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Senators, start your questions

At a Senate hearing on Goldman Sachs, there's what they said, and there's the other stuff.

May 09, 2010|John Kenney

" 'Mr. Birnbaum, do you know what a stated income loan is?' Sen. Kaufman asked.

'I think it's just what it sounds like,' Birnbaum replied."

Exchange between Josh Birnbaum, the former Goldman Sachs managing director, and Sen. Ted Kaufman during recent Senate hearings on Goldman Sachs.

SEN. KAUFMAN: Mr. Birnbaum, do you know what a stated income loan is? I ask this not because I doubt for a second that you actually do know what a stated income loan is, but because I want to appear condescending and tough on Wall Street, despite receiving millions of dollars from firms like yours.

MR. BIRNBAUM: Thank you, senator. I'd like to use sarcasm in my response and say that I have no idea what a stated income loan is. You'll notice that my facial expression suggests otherwise. Also my raised middle finger.

SEN. KAUFMAN: Noted. I'm looking at Exhibit 231-A. Do you see it?

MR. BIRNBAUM: No. I'm thinking about the show "Jersey Shore."

SEN. KAUFMAN: I find myself both repulsed and fascinated by Mike "the Situation."

MR. BIRNBAUM: As am I.

SEN. KAUFMAN: I am taking off my glasses and then putting on my glasses to appear serious.

MR. BIRNBAUM: I am tempted to take off my pants to be more comfortable.

SEN. KAUFMAN: I loathe you, and I loathe your face.

MR. BIRNBAUM: My watch cost more than your car.

SEN. KAUFMAN: Thank you, Mr. Birnbaum.

MR. BIRNBAUM: Thank you, senator.

SEN. KAUFMAN: Sen. Levin would now like to verbally assault the former trader, Mr. Fabrice Tourre, who once referred to himself as — and I am quoting here — the Fabulous Fab. I should note that he is French, although that in no way will prejudice this committee, except for the fact that it will prejudice this committee in large part because we can't stand French people.

SEN. CARL LEVIN: Good morning, Mr.Tourre. Let me start by saying that I would like to slap your accent.

MR. TOURRE: Good morning, senator. And may I say that if you were food, you would be a boneless breast of chicken.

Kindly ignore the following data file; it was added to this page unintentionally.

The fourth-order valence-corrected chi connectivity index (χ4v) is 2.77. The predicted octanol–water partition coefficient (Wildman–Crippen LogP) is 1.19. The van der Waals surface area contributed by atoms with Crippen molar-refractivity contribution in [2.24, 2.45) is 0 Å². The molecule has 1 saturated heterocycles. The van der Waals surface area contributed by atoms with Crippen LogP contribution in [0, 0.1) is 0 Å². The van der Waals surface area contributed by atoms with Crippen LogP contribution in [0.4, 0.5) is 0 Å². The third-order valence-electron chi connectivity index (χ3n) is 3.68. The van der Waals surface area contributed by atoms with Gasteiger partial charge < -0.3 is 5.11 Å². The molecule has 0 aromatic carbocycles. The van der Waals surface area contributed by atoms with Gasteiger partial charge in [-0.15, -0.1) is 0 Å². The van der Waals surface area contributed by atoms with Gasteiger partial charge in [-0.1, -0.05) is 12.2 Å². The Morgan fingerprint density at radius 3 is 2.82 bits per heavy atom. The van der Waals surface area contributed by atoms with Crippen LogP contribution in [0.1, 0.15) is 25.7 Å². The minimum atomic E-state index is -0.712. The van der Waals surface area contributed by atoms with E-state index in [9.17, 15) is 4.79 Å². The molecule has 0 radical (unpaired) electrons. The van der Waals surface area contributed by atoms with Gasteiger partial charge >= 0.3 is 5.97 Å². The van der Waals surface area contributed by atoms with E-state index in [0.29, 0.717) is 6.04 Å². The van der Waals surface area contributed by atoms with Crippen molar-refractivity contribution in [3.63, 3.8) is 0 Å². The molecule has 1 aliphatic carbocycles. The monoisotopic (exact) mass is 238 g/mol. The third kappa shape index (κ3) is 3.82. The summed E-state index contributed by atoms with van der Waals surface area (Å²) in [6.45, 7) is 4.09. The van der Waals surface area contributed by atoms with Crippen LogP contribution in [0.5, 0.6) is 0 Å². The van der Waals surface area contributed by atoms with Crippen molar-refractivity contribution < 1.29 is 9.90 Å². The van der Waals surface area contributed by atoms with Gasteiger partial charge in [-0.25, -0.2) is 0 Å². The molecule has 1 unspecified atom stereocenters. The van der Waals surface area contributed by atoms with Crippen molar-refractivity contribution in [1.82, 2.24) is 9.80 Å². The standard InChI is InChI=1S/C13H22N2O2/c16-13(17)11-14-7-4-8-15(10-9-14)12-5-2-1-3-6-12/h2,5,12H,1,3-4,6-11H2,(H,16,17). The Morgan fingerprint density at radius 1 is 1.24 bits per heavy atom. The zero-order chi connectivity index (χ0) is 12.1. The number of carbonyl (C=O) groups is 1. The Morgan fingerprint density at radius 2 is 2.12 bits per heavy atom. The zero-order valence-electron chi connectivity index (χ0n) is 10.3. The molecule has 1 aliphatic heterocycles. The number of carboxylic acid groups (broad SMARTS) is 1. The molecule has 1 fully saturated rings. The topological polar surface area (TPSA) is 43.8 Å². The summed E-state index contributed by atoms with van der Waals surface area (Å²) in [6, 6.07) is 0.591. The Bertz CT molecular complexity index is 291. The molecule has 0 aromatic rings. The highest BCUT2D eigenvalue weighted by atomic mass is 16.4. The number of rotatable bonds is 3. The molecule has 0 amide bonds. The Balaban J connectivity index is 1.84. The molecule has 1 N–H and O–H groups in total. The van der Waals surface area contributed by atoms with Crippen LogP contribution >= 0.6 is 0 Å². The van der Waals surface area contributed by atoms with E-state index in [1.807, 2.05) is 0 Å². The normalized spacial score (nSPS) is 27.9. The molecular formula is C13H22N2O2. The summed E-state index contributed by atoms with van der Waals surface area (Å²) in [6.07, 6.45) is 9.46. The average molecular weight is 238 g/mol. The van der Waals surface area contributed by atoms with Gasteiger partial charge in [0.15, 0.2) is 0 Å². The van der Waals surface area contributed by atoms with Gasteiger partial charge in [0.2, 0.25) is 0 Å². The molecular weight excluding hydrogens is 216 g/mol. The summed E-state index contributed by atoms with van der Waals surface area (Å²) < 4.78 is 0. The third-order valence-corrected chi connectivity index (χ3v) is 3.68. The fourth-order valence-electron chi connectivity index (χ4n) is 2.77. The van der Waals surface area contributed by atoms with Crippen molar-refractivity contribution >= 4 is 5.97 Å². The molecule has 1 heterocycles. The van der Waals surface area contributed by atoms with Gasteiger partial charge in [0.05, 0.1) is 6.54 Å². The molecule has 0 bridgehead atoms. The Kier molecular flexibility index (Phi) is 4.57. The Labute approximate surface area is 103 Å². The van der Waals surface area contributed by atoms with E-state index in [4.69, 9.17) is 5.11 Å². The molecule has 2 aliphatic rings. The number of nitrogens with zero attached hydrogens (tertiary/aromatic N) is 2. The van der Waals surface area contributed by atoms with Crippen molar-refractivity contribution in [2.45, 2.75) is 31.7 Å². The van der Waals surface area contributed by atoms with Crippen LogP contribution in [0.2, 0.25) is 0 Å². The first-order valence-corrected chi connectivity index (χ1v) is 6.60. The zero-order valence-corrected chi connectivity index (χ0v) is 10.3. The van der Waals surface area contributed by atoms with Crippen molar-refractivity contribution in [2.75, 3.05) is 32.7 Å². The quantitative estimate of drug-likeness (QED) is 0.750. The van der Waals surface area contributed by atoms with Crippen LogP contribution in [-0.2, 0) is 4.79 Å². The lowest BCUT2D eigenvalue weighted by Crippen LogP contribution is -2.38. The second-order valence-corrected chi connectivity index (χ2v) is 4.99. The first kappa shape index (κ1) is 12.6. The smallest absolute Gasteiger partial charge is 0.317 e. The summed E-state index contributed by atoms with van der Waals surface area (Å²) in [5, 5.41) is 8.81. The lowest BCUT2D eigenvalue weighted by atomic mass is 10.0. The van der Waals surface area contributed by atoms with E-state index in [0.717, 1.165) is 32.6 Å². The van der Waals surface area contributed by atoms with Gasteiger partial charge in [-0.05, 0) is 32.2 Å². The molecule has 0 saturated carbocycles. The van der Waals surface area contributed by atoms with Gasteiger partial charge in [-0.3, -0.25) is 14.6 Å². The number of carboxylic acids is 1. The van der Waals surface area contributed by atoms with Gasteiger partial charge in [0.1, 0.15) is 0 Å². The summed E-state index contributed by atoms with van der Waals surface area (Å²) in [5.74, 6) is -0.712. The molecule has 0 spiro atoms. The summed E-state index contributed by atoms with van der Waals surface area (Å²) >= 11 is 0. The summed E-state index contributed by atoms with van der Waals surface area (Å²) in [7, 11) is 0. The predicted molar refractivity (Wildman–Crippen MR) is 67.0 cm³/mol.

SEN. LEVIN: Your e-mails to your girlfriend make me laugh.

MR. TOURRE: Your salary makes me laugh.

SEN. LEVIN: May I call you the Fabulous Fab?

MR. TOURRE: I wish you wouldn't.

SEN. LEVIN: Fabulous Fab. Your now infamous e-mails to your girlfriend, in which you wrote about betting against CDOs and predicted the fall of the housing market and yet continued to sell complex financial instruments to unsuspecting clients, to widows and orphans as you said in your e-mails.

MR. TOURRE: Is there a question in your future, senator?

SEN. LEVIN: My question is this. What's it like to have a French girlfriend?

MR. TOURRE: It's not terrible.

SEN. LEVIN: Looking back, do you have any regrets?

MR. TOURRE: I regret not betting against the BP oil spill in the gulf. There was money to be made there.

SEN. LEVIN: I want to squeeze your little French face until it hurts.

MR. TOURRE: And I want to show you my checking account balance.

SEN. LEVIN: I cede the floor to my colleague from Nevada, Sen. John Ensign, who will question Goldman Chief Executive Lloyd Blankfein.

SEN. ENSIGN: I'd like to start out by asking an obnoxious question that I'm confident will make it on the news tonight. And that is, "How do you sleep at night?"

MR. BLANKFEIN: And I'd like to start out by singing Elmo's song. "This is the song, la-la-la-la, Elmo's song. La-la-la-la, la-la-la-la, Elmo's song." Thank you.

SEN. ENSIGN: Thank you, Mr. Baldfiend.

MR. BLANKFEIN: It's Blankfein.

SEN. ENSIGN: I'm sorry. What did I say?

MR. BLANKFEIN: You said Baldfiend.

SEN. ENSIGN: Are you sure I said Baldfiend?

MR. BLANKFEIN: I am. And I believe you're saying it on purpose. But I've heard it all. You can't hurt me.

SEN. ENSIGN: Do you know what a moral compass is, Mr. Blankfein?

MR. BLANKFEIN: I think it's something you can't find in Nevada.

SEN. ENSIGN: A recent poll showed your firm with worse negative ratings than Genghis Khan, Stalin and Idi Amin, though just ahead of Pol Pot. What do you say to that?

MR. BLANKFEIN: I think it's great we're ahead of Pol Pot, who was, to my mind, misunderstood and, I have read, a marvelous table tennis player.

SEN. ENSIGN: It's like we're speaking a different language. Is money really worth that much to you?

MR. BLANKFEIN: Wait. That's a joke, right?

SEN. ENSIGN: If your house were burning, what one possession would you reach for?

MR. BLANKFEIN: My wallet.

SEN. ENSIGN: What about your wife or your children?

MR. BLANKFEIN: I don't consider them possessions, senator, I consider them tax write-offs.

SEN. ENSIGN: Is there a lot of math in a job like yours?

MR. BLANKFEIN: Some. Not much. Why?

SEN. ENSIGN: I hate math.

MR. BLANKFEIN: Me too.

SEN ENSIGN: Does anyone really know what a collateralized debt obligation is?

MR. BLANKFEIN: No. It's just a made-up thing to rob people.

SEN. ENSIGN: Incredible. Let me say this. Sometimes I'm afraid for no reason and want to cry.

MR. BLANKFEIN: I totally know that feeling. I feel that all the time.

SEN. ENSIGN: Do you think that if we met under different circumstances that we might have been close? Gone camping? Maybe a movie or a dance class?

MR. BLANKFEIN: It's something I can very easily picture, senator.

John Kenney is a writer in New York.

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